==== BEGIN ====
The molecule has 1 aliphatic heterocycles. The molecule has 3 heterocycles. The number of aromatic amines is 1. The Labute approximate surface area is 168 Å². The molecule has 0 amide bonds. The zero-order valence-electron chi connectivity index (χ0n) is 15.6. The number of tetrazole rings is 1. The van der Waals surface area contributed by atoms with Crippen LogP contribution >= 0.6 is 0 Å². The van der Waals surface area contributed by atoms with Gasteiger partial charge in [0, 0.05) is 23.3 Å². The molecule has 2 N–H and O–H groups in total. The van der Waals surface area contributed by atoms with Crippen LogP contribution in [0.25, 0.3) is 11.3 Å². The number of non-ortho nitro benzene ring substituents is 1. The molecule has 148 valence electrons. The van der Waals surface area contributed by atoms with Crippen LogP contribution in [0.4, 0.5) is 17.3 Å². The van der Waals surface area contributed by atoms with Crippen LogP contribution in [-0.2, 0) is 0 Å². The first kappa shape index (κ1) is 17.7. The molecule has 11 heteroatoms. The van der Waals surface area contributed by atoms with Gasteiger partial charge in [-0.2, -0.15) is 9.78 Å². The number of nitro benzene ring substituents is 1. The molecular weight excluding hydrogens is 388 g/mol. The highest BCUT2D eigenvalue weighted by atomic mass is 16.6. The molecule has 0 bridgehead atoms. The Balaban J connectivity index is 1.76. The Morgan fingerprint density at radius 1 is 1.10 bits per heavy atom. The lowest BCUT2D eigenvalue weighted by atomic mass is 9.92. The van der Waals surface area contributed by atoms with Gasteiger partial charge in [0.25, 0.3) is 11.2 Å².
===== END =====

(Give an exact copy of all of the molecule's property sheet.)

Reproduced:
The molecule has 1 aliphatic heterocycles. The molecule has 3 heterocycles. The number of aromatic amines is 1. The Labute approximate surface area is 168 Å². The molecule has 0 amide bonds. The zero-order valence-electron chi connectivity index (χ0n) is 15.6. The number of tetrazole rings is 1. The van der Waals surface area contributed by atoms with Crippen LogP contribution >= 0.6 is 0 Å². The van der Waals surface area contributed by atoms with Gasteiger partial charge in [0, 0.05) is 23.3 Å². The molecule has 2 N–H and O–H groups in total. The van der Waals surface area contributed by atoms with Crippen LogP contribution in [0.25, 0.3) is 11.3 Å². The number of non-ortho nitro benzene ring substituents is 1. The molecule has 148 valence electrons. The van der Waals surface area contributed by atoms with Crippen LogP contribution in [0.4, 0.5) is 17.3 Å². The van der Waals surface area contributed by atoms with Crippen LogP contribution in [-0.2, 0) is 0 Å². The first kappa shape index (κ1) is 17.7. The molecule has 11 heteroatoms. The van der Waals surface area contributed by atoms with Gasteiger partial charge in [-0.2, -0.15) is 9.78 Å². The number of nitro benzene ring substituents is 1. The molecular weight excluding hydrogens is 388 g/mol. The highest BCUT2D eigenvalue weighted by atomic mass is 16.6. The molecule has 0 bridgehead atoms. The Balaban J connectivity index is 1.76. The Morgan fingerprint density at radius 1 is 1.10 bits per heavy atom. The lowest BCUT2D eigenvalue weighted by atomic mass is 9.92. The van der Waals surface area contributed by atoms with Gasteiger partial charge in [0.25, 0.3) is 11.2 Å².